‘The Blonde Blur’
Opposing counsel must move fast to keep pace with employment law innovator Nancy Erika Smith
Published in 2013 New Jersey Super Lawyers magazine
By Eileen Smith Dallabrida on March 15, 2013
The woman who has scored legal knockouts against such corporate giants as Mobil Oil and DuPont works from a surprisingly dainty-looking Queen Anne Victorian on a leafy street in Montclair. The shingles are pink, as is her office. The walls are decorated with portraits of groundbreaking women, from aviator Amelia Earhart to Shirley Chisholm, the African-American congresswoman from New York who ran for the Democratic nomination for president in 1972.
“I am inspired by great women,” says Nancy Erika Smith. “It’s appalling to me that women are still earning less than men in America in the 21st century.”
Injustice appalls her, period. So when workers take on bosses they accuse of harassing, discriminating against them or wrongfully firing them, they want Smith.
“Our clients are so hurt,” she says. “Their self-worth is tied up in what they do.”
Ask Jack Seddon, who was up against the powerful DuPont. Seddon went to work as an operator for the chemical conglomerate’s Chambers Works plant in Salem County two days after he graduated from high school in 1973. Thirty years later, he says, he was harassed into early retirement with a disability pension after he complained about unsafe procedures he believed could result in an explosion and notified the Occupational Safety and Health Administration.
“DuPont painted me as mentally unbalanced,” Seddon says. “I had to endure three separate rounds of mental health testing.”
Depressed and discouraged, Seddon called a random lawyer from the phone book.
“He told me I needed an attorney who specializes in employment law and that I should get the very best in New Jersey,” he recalls. “He told me to call Nancy Erika Smith.”
The case wasn’t a sure shot, especially because Seddon had not been fired—he had voluntarily taken early retirement.
Smith and Neil Mullin, Smith’s partner in law and life, came up with a novel strategy to argue the case under the Conscientious Employee Protection Act, which protects whistle-blowers from firing or other retaliation. That includes constructive termination, in which the employer makes working conditions so intolerable that the employee feels he has no recourse but to quit. Why not apply that principle to early retirement?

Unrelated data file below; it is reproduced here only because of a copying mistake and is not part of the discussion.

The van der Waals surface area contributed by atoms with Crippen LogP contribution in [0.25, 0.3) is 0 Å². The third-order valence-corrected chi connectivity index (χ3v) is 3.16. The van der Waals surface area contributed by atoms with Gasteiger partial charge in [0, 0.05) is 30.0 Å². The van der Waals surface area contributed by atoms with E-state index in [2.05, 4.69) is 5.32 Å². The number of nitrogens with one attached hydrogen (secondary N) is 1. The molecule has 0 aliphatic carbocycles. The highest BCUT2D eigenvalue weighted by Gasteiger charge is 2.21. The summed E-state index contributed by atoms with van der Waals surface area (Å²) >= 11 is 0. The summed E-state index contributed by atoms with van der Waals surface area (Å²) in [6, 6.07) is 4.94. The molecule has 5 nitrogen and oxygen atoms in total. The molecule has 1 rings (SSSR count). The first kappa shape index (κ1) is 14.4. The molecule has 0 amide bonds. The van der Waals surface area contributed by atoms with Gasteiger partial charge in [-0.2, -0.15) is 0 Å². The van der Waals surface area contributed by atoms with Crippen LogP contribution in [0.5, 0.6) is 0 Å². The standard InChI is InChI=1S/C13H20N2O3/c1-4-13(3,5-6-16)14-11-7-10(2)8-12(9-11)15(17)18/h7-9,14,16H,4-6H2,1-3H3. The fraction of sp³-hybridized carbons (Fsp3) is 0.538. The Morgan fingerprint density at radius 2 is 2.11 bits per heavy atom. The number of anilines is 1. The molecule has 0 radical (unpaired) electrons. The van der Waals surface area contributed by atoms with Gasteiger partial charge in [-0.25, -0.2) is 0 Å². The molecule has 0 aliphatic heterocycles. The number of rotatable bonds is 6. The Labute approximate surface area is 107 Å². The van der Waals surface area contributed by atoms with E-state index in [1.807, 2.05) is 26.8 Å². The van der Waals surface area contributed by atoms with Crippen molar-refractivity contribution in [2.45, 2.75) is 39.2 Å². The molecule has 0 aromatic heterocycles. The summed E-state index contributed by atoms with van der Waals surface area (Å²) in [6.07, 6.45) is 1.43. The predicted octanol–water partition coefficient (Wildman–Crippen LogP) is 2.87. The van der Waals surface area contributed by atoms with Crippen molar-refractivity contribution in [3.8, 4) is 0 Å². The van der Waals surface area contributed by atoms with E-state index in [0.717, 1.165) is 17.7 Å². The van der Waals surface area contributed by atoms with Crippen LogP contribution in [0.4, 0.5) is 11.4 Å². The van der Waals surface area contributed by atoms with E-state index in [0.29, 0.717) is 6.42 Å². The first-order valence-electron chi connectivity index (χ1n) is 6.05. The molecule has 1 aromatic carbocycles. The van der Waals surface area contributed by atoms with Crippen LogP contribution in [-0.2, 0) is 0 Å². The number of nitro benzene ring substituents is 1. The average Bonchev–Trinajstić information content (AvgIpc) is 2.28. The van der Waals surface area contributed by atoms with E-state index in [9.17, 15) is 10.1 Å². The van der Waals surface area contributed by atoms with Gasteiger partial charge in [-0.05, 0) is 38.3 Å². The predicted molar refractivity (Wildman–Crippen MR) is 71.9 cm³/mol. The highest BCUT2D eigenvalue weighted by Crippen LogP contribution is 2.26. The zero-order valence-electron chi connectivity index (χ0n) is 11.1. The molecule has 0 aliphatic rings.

“No one had ever done that before,” Seddon says. “It was a risk.”
He recalls Smith’s courtroom sparring.
“Nancy is very articulate. When she walks into court, she commands the room, but in a warm and personal way,” he says. “Seeing her in action was the most moving thing I have ever witnessed.”
In 2008, a jury returned a $1.2 million verdict against DuPont, plus more than $520,000 in legal fees. The award was reversed on appeal. In 2010, Smith took the case before the New Jersey Supreme Court and emerged victorious.
“Without Nancy, I would have lost everything,” Seddon says.
Smith’s argument in Seddon’s case comes as no surprise to those who have been keeping tabs on her career.
She and Mullin are trailblazers in employment law, notching creative victories dating back to their entry into the practice area in the 1980s, when New Jersey’s liberal-leaning courts helped fuel a groundswell of suits involving discrimination based on age, race, gender, sexual orientation or disabilities.
Smith, the youngest of three children and the only girl, grew up happy in Keyport.
From the beginning, she liked people. And they liked her back. In eighth grade, she was elected president of the student council. In high school, she was captain of the cheerleading team.
Her father, Jack Smith, was a vivacious Irishman, a bartender who opened a liquor store. He died when Smith was 15. Her mother, Madeline Parry, was deeply religious, determined and had a bright personality.
“My mom had an eighth-grade education and she ran that liquor store,” Smith recalls.
Smith considers herself blessed. That is due, in part, to getting a quality, affordable education at state schools. Smith wasn’t born with a silver spoon. She polished them as a waitress, earning enough money to pay tuition and keep a roof over her head.
“I am a product of government, of everyone pulling together to lift people up,” she says.
Smith earned her social work degree at Montclair State University, and applied to Rutgers School of Law in Newark at the urging of a classmate.
“We were the lefties in class,” she recalls. “He said, ‘If you want to change the world, become a lawyer.’”